Cheryl Kahla
Deputy Online News Editor
2 minute read
15 Jan 2022
8:49 am

‘Economic sabotage’: Counterfeit goods worth R1 billion seized at Durban harbour

Cheryl Kahla

Officers conducted cargo inspections at the Bayhead Port Terminal near the Durban Harbour this week.

Photo: iStock

Counterfeit goods to the value of R1 billion has been confiscated at the Durban harbour by police during integrated multi-disciplinary law enforcement operations spanning 12 months.

KwaZulu-Natal (KZN) Premier Sihle Zikalala called on the freight and logistics industry to do their part and “prioritise South Africans”.

Counterfeit bust

R1b worth of goods seized at Durban harbour

The operation – led by Zikalala – focused on freight and logistics activities at the Maydon Wharf and Bayhead stretch.

Officers conducted cargo inspections at the Bayhead Port Terminal near the Durban Harbour and uncovered a container filled with counterfeit perfumes and other products.

Five foreign truck drivers were ordered to disembark from their trucks and three were arrested for not having proper documentation.

Clamping down on counterfeit goods

Zikalala was joined by members of the South African Police Service (Saps), the SA National Defence Force (SANDF), the Road Traffic Inspectorate, the Department of Home Affairs, and the Department of Labour.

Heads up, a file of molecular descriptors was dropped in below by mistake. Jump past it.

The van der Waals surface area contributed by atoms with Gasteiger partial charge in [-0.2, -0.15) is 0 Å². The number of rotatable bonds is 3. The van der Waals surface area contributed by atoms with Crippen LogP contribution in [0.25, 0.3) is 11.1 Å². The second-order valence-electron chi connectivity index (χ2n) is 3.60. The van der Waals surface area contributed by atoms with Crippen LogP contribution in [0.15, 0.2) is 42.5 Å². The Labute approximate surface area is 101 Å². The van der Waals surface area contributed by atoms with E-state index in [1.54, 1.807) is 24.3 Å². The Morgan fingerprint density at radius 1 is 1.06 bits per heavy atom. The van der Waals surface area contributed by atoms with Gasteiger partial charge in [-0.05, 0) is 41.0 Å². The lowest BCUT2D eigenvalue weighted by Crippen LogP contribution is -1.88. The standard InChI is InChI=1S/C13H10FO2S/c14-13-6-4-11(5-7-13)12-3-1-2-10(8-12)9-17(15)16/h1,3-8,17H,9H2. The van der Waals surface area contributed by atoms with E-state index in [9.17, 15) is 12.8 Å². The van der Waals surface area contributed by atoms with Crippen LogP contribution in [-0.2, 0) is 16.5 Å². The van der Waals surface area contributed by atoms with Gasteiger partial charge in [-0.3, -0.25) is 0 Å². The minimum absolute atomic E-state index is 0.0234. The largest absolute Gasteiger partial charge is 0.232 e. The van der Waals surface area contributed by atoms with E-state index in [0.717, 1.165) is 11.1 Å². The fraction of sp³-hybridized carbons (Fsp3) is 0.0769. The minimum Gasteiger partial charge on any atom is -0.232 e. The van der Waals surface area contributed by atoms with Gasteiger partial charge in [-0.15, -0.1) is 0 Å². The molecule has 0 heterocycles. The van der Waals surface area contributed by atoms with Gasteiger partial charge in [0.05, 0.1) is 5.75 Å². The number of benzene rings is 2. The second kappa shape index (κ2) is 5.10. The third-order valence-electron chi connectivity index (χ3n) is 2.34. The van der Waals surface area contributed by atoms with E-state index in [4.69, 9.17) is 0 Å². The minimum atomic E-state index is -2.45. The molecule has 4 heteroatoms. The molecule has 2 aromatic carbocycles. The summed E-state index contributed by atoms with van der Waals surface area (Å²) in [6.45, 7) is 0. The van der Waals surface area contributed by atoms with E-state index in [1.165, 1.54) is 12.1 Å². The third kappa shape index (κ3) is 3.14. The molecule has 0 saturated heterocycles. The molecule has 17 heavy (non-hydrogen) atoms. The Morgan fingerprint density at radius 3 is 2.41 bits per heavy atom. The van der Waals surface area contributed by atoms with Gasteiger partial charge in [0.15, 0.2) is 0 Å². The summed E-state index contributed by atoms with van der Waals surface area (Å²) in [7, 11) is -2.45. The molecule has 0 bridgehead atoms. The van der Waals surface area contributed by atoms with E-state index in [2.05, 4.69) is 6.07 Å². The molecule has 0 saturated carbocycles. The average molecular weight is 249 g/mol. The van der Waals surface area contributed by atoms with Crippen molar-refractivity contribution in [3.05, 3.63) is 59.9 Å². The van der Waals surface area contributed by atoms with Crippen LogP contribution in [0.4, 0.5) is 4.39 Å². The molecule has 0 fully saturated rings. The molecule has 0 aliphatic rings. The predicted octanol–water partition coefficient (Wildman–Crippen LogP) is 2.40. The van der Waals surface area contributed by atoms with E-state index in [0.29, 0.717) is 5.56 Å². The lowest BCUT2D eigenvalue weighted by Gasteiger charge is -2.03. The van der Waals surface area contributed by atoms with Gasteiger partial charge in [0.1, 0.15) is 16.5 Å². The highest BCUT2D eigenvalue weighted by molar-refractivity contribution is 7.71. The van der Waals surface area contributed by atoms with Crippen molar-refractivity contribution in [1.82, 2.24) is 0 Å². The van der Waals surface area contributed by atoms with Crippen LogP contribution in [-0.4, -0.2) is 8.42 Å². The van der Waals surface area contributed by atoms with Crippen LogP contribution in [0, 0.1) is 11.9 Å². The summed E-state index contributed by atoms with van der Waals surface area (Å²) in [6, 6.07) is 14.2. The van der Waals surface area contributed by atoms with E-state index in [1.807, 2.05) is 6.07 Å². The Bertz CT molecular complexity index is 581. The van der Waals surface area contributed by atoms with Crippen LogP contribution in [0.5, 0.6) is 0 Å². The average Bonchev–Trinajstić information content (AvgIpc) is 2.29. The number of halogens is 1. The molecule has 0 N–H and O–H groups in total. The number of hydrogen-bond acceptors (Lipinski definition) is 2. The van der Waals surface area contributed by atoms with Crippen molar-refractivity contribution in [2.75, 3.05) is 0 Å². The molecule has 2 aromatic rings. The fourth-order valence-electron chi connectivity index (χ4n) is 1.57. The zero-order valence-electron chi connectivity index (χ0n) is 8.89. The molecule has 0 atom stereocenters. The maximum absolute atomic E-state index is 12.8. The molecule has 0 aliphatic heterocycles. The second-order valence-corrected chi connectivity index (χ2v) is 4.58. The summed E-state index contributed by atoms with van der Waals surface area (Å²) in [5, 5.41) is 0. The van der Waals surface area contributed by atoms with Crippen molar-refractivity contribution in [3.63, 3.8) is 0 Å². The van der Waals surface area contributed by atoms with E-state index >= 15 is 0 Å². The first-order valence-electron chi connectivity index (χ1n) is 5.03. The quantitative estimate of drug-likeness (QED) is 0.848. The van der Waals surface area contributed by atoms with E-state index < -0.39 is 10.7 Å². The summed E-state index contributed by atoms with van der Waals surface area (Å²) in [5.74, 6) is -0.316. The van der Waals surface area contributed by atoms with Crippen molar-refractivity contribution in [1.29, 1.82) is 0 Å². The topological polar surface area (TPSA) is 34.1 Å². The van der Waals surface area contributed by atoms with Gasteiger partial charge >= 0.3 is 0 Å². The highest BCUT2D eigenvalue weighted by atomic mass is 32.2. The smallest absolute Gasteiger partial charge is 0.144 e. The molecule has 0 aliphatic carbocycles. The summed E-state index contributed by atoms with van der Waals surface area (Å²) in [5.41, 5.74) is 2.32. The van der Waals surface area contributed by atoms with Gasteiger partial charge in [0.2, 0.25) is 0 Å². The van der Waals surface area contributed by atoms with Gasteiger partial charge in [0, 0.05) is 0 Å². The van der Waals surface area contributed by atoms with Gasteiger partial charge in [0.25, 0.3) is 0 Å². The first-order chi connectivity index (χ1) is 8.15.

The aim of the operation was to end economic sabotage which has a negative impact legitimate South African businesses.

“The proliferation of counterfeit goods is tantamount to economic sabotage because these illicit activities steal the market share from legitimate businesses and have negative implications for economic growth,” Zikalala said.

Impact of counterfeit goods on econony

Unfortunately, the illicit trade of counterfeit goods is one of the biggest threats to South Africa’s economy, according to the Consumer Goods Council of SA (CGCSA).

“Illicit trade and counterfeiting of goods robs the fiscus of taxes and in so doing impairs the government ability to serve the citizens of South Africa effectively”, the CGCSA explained.

In addition to the negative impact counterfeit alcohol, cigarettes, and clothes may have on the economy, counterfeit food and pharmaceuticals pose an even bigger risk.

“[Counterfeit food] poses a health risk to the consumer as the contents of these products are unknown and not cerified,” the CGCSA said.